“Large amounts of money are not raised through bank loans; they're raised through securities,” Professor Robert Miller recently observed. “Financing transactions for a corporation or business of any size is primarily done through the capital markets.” In Securities Regulation, Professor Miller teaches students how the capital markets and securities financing work.
If you are interested in going into business law or being a transactional attorney, Securities Regulation can be an essential class. “As a transactional lawyer, you need to know how the financing of transactions works within the law,” Professor Miller explained. Securities laws provide a basic structure for security transactions, which are designed specifically to comply with those laws. Professor Miller noted that there are many different types of securities, and that the statutes and regulations have separate provisions for many of those types.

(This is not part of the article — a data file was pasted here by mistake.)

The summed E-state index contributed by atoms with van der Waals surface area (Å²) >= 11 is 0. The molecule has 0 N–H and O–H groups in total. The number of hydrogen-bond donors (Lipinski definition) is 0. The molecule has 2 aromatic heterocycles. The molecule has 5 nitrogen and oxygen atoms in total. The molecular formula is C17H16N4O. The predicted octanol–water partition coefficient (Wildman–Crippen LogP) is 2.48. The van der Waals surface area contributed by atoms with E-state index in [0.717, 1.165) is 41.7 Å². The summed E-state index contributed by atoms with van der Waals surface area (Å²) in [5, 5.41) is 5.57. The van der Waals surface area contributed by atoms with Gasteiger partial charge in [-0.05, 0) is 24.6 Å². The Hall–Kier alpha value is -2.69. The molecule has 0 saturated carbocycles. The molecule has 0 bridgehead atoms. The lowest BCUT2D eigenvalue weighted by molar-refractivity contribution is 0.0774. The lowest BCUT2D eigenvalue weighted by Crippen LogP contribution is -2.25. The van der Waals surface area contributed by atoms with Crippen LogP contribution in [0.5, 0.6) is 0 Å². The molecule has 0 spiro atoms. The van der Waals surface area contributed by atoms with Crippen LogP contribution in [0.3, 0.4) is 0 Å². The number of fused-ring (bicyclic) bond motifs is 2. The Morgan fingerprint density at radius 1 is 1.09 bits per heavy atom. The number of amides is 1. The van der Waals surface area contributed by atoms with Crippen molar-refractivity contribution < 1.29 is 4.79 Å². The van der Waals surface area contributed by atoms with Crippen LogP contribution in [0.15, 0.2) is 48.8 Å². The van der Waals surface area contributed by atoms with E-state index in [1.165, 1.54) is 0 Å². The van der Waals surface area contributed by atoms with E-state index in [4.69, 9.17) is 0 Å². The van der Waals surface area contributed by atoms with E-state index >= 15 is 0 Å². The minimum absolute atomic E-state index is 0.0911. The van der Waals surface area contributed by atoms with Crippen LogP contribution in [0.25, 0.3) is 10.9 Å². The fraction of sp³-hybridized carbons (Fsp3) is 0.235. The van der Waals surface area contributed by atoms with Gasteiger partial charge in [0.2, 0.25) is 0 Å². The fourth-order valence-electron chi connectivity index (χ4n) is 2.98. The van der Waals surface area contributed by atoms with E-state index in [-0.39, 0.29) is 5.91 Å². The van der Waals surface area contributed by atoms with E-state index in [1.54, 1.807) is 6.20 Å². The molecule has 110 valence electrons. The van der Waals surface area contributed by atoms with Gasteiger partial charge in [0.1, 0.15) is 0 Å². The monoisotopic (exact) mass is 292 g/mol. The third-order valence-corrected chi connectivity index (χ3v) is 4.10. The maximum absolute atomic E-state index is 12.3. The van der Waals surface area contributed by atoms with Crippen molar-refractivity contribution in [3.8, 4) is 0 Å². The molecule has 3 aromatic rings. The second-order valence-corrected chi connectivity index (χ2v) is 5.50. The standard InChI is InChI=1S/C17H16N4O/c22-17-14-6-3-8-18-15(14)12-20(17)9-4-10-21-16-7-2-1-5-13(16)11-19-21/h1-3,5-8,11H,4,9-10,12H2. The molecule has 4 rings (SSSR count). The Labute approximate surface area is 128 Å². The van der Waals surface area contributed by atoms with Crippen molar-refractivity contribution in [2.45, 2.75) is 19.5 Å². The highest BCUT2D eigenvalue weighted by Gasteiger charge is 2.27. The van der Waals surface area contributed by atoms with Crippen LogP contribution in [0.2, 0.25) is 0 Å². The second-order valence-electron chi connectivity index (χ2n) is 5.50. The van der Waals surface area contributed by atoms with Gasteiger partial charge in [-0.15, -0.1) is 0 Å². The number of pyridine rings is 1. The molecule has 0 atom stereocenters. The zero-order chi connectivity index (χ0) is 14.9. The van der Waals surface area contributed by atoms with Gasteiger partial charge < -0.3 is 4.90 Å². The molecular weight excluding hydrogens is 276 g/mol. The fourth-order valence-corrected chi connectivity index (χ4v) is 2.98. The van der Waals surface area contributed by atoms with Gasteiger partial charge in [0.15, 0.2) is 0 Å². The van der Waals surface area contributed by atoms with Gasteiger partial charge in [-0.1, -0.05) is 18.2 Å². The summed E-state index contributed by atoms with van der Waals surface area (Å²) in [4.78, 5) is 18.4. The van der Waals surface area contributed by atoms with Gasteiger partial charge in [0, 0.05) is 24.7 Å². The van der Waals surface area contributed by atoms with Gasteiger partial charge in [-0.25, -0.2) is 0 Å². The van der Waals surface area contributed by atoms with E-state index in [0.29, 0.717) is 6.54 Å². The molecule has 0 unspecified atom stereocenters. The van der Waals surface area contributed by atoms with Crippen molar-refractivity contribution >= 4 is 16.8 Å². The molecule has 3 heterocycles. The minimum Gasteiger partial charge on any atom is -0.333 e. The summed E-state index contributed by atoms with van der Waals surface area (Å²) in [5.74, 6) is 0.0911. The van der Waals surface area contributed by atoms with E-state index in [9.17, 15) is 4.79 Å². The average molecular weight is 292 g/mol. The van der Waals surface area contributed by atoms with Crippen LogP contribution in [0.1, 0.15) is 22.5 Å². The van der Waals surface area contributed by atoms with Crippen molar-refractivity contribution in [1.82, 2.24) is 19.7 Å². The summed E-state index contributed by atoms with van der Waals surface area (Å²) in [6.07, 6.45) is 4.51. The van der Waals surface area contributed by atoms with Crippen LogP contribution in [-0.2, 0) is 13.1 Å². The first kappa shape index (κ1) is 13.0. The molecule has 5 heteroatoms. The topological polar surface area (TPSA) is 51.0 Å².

“Securities law is a statutory area where the regulations are often more important than the statutes,” Professor Miller said. The securities statutes are typically quite broad and short, while the regulations are often incredibly expansive, sometimes covering hundreds of pages.
Professor Miller hopes that students come away from the course with a basic understanding of the structure of securities law and the pros and cons of the different approaches to structuring transactions within the law.
This course examines the regulation and sale of securities to the public under the Securities Act of 1933 and state blue-sky laws. The course also examines remedies provided through the Securities Act. In addition, the course examines regulation and litigation under the Securities Exchange Act of 1934, which focuses on companies with publicly traded securities (Prerequisite: Business Associations).
Monday, Tuesday, Wednesday | 11:30 am – 12:30 pm